By Miriam Raftery
December 1, 2015 (San Diego) – While world leaders met in Paris at a global climate summit on Monday, San Diego City Council’s Environmental Committee also convened –and voted unanimously to send an ambitious climate action plan to the City Council.
The plan would cut the city’s carbon emissions in half over the next 20 years. The full City Council will hear the Climate Action Plan at its December 15th meeting.
Mayor Kevin Faulconer said the action means "San Diego is one step closer to ensuring America’s Finest City becomes America’s Cleanest City as we work together to reduce pollution and create the green jobs of the future," KPBS reports.
Councilman Todd Gloria said the plan is consistent with a draft plan he released in 2014 while serving as interim mayor.
The plan calls for transitioning to have the city use only renewable energy over the next two decades through a community choice plan or similar alternative that would allow the city to buy electrical power from sources other than SDG&E.
It would also require building energy efficient and water efficient buildings, as well as promoting bicycling and walking. The plan includes specific goals, including cutting the number of San Diegans who commute by car from 87 percent to 50 percent, among those living within a half mile of transit stops.
The plan is legally binding, though Alvarez has called for a working group to monitor the city’s progress in meeting the Climate Action Plan’s ambitious goals, if approved by Council on December 15th.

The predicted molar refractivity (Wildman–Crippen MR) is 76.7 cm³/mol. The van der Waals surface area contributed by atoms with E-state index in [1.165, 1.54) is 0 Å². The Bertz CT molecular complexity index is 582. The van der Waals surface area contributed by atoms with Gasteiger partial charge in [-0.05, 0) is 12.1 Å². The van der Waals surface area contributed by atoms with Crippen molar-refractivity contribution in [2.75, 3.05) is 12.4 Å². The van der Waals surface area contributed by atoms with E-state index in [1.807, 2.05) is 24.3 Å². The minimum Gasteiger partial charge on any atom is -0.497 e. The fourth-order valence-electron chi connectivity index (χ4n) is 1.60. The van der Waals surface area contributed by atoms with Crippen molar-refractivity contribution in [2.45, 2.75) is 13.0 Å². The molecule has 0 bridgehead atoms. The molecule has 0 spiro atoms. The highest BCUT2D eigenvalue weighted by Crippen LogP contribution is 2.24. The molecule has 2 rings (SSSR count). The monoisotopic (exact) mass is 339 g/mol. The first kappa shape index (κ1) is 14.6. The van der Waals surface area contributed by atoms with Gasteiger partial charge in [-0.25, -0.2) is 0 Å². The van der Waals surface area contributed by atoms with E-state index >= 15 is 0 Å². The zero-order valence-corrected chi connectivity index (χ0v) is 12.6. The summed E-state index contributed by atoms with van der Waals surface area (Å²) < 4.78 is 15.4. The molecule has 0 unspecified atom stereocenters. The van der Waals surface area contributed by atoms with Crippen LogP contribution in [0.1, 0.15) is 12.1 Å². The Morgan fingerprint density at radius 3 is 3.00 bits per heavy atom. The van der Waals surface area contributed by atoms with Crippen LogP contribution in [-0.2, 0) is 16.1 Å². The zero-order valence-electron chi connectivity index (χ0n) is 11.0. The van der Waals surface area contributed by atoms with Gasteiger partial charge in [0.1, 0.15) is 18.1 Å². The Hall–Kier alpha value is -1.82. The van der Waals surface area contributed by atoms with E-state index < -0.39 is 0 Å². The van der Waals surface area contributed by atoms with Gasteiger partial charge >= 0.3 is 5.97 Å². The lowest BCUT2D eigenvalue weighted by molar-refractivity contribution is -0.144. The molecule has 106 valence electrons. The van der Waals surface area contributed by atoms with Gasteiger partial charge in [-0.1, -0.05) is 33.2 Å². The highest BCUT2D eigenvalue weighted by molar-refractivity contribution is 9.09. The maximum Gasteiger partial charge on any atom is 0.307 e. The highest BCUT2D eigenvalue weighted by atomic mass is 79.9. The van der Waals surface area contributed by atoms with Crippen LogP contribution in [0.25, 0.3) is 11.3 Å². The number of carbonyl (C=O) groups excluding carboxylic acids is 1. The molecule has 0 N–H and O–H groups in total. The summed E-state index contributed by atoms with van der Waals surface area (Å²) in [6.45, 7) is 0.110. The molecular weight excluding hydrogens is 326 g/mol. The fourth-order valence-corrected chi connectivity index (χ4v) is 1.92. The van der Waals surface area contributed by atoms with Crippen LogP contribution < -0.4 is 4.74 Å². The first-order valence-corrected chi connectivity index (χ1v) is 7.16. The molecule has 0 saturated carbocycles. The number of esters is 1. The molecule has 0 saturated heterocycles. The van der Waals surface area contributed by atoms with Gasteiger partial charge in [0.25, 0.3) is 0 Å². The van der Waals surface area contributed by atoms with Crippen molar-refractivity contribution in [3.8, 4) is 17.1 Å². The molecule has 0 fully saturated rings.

Still to be determined is how the city would fully pay for the plan and assure that low-income neighborhoods do not bear a disproportionate share. The environmental committee asked staff to bring a funding and implementation plan back to council next spring.
In addition, Councilwoman Marti Emerald called for bringing a community choice plan to Council during the first phase of the plan, instead of phase two as drafted. SDG&E , in a letter to the city, claimed the report’s estimates of energy savings with community choice are inaccurate and insisting that natural gas powered plants are needed for grid stability. The utility has announced it will form an independent marketing district that would enable it to lobby against community choice, bringing a heavy hitter into the battle over San Diego’s energy future.
In addition to bipartisan support of the Environmental Committee, the Climate Action Plan also has backing from environmental groups and labor unions who support creation of clean energy jobs.